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I have a list of datetimes that have always hold the time midnight, and the number of seconds a website was considered "up" on that day.

I need to work out the percentage of "uptime", so I need to know exactly how many seconds are in that day. I was wondering if there is anything in .NET similar to DateTime.DaysInMonth(year, month) but for seconds in a day.

My Google-fu seems to have let me down, and all I can find is .NET constant for number of seconds in a day? - but that doesn't take into account daylight savings.

I think it is as simple as

var secondsInDay = (startDay.AddDays(1) - startDay).TotalSeconds;

But I was wondering if this is correct (simple but not exhaustive tests indicate it is)?
Is there a more efficient way of calculating the number of seconds in a given day?

Please note - This needs to take account of daylight saving hours

share|improve this question
I think you're overcomplicating things. Why not KISS and just base it on UTC days? – Joe Apr 5 '13 at 21:04
This is for monitoring site statistics for hosted websites. We need to be able to promise 99.9% uptime – berkeleybross Apr 5 '13 at 21:08
up vote 0 down vote accepted

Here is a function that will do what you asked:

public int SecondsInDay(DateTime dateTime, string timeZoneId)
    var dt1 = dateTime.Date;
    var dt2 = dt1.AddDays(1);
    var zone = TimeZoneInfo.FindSystemTimeZoneById(timeZoneId);

    var dto1 = new DateTimeOffset(dt1, zone.GetUtcOffset(dt1));
    var dto2 = new DateTimeOffset(dt2, zone.GetUtcOffset(dt2));
    var seconds = (dto2 - dto1).TotalSeconds;

    return (int) seconds;

As an example:

int s = SecondsInDay(new DateTime(2013, 1, 1), "Central Standard Time");
// 86400

int s = SecondsInDay(new DateTime(2013, 3, 10), "Central Standard Time");
// 82800

int s = SecondsInDay(new DateTime(2013, 11, 3), "Central Standard Time");
// 90000
share|improve this answer
Thanks very much, works perfectly! – berkeleybross Apr 5 '13 at 22:39

I think you need to use DateTimeOffset and TimeZoneInfo. This article can help you, specifically the second code snippet at section Comparisons and Arithmetic Operations with DateTimeOffset Values.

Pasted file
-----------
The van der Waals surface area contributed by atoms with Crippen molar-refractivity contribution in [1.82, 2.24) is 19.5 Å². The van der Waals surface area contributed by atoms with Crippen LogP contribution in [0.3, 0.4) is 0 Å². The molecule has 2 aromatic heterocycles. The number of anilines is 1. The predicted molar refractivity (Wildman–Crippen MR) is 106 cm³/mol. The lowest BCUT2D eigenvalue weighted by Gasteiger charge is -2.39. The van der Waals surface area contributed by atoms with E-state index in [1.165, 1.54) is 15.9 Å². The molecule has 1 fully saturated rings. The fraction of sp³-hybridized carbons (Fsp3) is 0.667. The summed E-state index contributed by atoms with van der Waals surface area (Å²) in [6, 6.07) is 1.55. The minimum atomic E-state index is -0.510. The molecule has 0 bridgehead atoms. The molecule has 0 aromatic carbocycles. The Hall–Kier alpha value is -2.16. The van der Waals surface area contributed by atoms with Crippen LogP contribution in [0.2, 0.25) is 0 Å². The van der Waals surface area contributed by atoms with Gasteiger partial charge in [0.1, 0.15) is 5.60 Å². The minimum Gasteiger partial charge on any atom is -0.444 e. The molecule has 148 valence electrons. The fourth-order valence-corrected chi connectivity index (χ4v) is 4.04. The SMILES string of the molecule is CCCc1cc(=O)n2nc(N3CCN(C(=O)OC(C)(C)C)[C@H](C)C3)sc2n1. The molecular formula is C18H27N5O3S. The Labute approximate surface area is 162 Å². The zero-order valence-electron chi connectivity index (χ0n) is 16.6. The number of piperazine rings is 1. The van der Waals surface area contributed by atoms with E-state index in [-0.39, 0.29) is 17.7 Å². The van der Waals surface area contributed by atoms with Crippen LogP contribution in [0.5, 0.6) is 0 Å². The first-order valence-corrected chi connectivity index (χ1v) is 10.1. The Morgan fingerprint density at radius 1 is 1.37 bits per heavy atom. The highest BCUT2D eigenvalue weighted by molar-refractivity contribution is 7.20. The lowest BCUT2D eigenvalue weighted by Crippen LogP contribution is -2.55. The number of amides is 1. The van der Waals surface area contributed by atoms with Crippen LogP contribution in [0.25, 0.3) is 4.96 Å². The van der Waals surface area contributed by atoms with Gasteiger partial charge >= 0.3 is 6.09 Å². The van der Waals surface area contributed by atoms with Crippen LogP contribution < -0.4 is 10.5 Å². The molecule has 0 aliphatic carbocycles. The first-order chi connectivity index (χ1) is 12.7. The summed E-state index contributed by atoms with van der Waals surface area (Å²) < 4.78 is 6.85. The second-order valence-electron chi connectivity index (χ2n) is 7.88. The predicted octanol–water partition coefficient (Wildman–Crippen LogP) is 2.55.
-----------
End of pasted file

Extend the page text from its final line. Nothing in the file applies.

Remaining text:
You can see in that code that they are adding hours to a DateTimeOffset instance on a daylight savings day and the result take into account the time change.

EDIT: Code below is taken from the article mentioned above (the code doesn't do what you want but shows that DateTimeOffset used with TimeZoneInfo is considering daylight savings time:

    public static void Main()
      DateTime generalTime = new DateTime(2008, 3, 9, 1, 30, 0);
      const string tzName = "Central Standard Time";
      TimeSpan twoAndAHalfHours = new TimeSpan(2, 30, 0);

      // Instantiate DateTimeOffset value to have correct CST offset 
         DateTimeOffset centralTime1 = new DateTimeOffset(generalTime, 

         // Add two and a half hours      
         DateTimeOffset centralTime2 = centralTime1.Add(twoAndAHalfHours);
         // Display result
         Console.WriteLine("{0} + {1} hours = {2}", centralTime1, 
      catch (TimeZoneNotFoundException)
         Console.WriteLine("Unable to retrieve Central Standard Time zone information.");

    // The example displays the following output to the console: 
    //    3/9/2008 1:30:00 AM -06:00 + 02:30:00 hours = 3/9/2008 4:00:00 AM -06:00
share|improve this answer

How about this:


Unless of course you're trying to account for the seconds added and removed occasionally from a day to keep Earth precession in line with clocks

For daylight tracking you can check if your day is one of the two that are returned by


and add/remove the Delta

OR you can skip these shenanigans by always calculating your uptime based on past 24h instead of 1 day

share|improve this answer
I must admit, I haven't tried that. Does it take into account daylight savings? I haven't tried it because I don't see how it could know when daylight savings hours start/stop (i.e. some days have 23 hours in and some have 25) – berkeleybross Apr 5 '13 at 21:01

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